Why It’s Financially Important to Maintain Your Properties

Friday, April 12, 2019, 6:00 AM | Leave Comment

Buying property can be a great investment. However, much of that is reliant on the property owner keeping up with all the maintenance issues that can arise. Are you doing everything you need to maximize your profits and minimize liability?

You may have heard that the best investment is land. After all, pundits say, they’re not making any more of it. Where you buy land will impact how much you can earn, as land valuation varies greatly by region.

Since we’re focusing on maintaining properties as opposed to buying them, we’ll spare you the “location, location, location” rule of businesses, properties, and land investments.

Instead, let’s look at what you can do to make sure those rents and property values continue trending upward, regardless of where they’re located, as well as discuss why maintenance is so vital.

Why It's Financially Important to Maintain Your Properties

Why Maintenance Is Important

There are three reasons why it’s important for you to maintain your properties: value, costs, and legal responsibilities.

  1. Value: Up, Up, and Away

    Your properties represent an investment. In this case, those investments require a bit of diligence and upkeep.

    For your investment value to increase and for whatever rents you’re collecting to also increase, you need your properties to look good and work well. This includes adequate plumbing and electrical wiring, testing for and removing mold, and so many other things.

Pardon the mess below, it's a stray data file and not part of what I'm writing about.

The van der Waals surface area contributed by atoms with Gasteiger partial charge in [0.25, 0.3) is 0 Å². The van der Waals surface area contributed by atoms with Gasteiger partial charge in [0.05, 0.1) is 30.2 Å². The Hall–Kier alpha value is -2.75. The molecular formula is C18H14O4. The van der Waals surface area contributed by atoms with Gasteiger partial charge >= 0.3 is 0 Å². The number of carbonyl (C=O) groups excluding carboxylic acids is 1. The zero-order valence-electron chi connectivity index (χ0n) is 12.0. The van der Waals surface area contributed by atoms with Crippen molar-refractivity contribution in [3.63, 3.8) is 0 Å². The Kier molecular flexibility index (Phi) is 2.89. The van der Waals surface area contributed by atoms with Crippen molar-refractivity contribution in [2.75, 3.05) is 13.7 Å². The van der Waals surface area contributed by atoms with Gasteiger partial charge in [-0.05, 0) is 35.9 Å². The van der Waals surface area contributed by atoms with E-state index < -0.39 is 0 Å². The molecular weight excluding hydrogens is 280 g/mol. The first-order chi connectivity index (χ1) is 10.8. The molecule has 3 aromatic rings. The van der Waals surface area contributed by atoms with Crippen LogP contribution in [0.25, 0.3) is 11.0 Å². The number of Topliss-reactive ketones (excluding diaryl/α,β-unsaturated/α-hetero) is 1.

Looking good is also important, especially when renting. A fresh coat of paint won’t cost much, but it could add a significant sum to your bottom line. Focus on including woodwork that shows off the natural beauty of the wood, molding that’s mold-free, carpeting that has more decorative elements than stains, and other elements that can make the property more appealing.

  2. Costs: NOT Up, Up, and Away

    Regular maintenance on buildings will ensure that small problems remain small and not spiral out of control, keeping costs down in the long run. A property that’s slowly coming undone will be harder to rent, but it will also cost much more to repair if those issues aren’t handled in a timely fashion.

    Imagine a small leak from a faucet. Not a big deal … until it becomes a big deal. Water damage is no joke and, unless there’s a flood, can likely be avoided by fixing things immediately.

    For some property owners, it’s easier and wiser to get outside help from a property maintenance company. This not only will aid in getting jobs done right and in good time, but it also reduces your liability should that maintenance result in further issues.

  3. Legal Issues for Property Owners

    The liability to a property owner if a tenant is injured on their property due to a lack of building maintenance can be immense, particularly if the injury necessitates surgery. This likely represents a worst-case scenario, but there are a number of other issues pertaining to the law that property owners should be aware of to better protect their investment, including:

    • Don’t hold property in your name. Set up a legal entity instead.